It should be noted that, in earlier papers (Monismith et al. 1996; Stacey et al. 2001; Burchard 2009), the Simpson number defined in (1) has generally been denoted as the horizontal Richardson number. However, to acknowledge the introduction of this number by Simpson et al. [1990, see their Eq. (5)], the notation Simpson number is introduced here. The unsteadiness parameter defined in (2) has been denoted in earlier papers (Baumert and Radach 1992; Burchard 2009) as the inverse Strouhal number, but here we suggest using the term unsteadiness parameter to avoid suggesting a relation to eddy shedding processes, which are generally associated with a Strouhal number.

*U*

_{*}and current velocity scale

*U*can be obtained by assuming a logarithmic velocity profile at maximum current speed with a bulk drag coefficientwith the average water depth

_{t}*H*

*κ*= 0.4. In this context, the nondimensional bottom roughness length,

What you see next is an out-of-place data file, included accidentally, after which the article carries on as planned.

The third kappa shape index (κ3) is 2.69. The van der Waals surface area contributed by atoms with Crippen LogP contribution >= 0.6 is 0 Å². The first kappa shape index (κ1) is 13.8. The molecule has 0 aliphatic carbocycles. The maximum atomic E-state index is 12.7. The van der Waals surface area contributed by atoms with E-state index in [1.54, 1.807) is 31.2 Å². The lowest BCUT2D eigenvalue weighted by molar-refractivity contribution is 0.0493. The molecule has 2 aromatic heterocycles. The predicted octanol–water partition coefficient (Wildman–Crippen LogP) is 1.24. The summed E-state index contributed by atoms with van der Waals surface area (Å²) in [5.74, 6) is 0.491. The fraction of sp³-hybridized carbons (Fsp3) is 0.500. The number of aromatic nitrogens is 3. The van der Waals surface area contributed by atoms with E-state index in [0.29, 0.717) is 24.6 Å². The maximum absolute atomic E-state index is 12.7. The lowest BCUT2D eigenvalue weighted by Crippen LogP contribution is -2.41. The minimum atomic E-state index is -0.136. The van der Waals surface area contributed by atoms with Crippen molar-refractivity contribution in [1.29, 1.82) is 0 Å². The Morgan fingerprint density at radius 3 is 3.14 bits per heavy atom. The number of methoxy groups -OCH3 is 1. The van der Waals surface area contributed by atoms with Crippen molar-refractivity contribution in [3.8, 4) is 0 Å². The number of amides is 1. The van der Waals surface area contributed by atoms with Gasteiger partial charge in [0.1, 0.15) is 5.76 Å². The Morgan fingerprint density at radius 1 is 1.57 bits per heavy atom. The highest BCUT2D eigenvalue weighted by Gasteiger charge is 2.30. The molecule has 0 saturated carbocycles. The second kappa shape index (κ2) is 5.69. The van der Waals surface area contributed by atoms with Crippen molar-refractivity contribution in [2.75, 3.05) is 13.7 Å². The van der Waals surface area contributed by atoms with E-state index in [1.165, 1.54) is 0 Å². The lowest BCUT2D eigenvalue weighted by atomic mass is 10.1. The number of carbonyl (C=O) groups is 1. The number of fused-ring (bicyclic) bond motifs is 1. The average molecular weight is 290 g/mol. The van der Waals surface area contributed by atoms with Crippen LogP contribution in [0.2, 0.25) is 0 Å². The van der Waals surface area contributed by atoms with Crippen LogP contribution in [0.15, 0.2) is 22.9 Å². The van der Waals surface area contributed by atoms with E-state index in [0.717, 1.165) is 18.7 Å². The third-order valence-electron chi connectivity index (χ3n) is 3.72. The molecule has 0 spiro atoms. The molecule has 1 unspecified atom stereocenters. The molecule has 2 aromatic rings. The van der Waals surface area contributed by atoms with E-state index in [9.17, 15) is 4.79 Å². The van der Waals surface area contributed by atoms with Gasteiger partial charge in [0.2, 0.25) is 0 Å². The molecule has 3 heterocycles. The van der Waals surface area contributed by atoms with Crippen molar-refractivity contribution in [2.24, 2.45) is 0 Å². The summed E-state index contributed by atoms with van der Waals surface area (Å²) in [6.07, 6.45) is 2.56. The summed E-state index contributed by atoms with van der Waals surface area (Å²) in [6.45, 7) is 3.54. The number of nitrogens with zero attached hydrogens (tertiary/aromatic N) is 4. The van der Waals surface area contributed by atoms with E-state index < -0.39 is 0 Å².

*z̃*

_{0}

^{b}=

*z*

_{0}

^{b}/

*H*

*C*will also depend on the stratification.

_{D}### b. Dynamical equations

*], and a periodically varying longitudinal barotropic pressure gradient function [*

_{x}b*P*](

^{x}*t*), constant in space, the hydrostatic dynamic equations along and across the estuary can be written as (note that diagnostic variables are set in square brackets)with the longitudinal velocity component

*u*(

*y*,

*z*,

*t*), the lateral velocity component

*υ*(

*y*,

*z*,

*t*), and the vertical velocity component

*w*(

*y*,

*z*,

*t*) (see Fig. 2 for the orientation of the model domain). Here,

*A*(

_{υ}*y*,

*z*,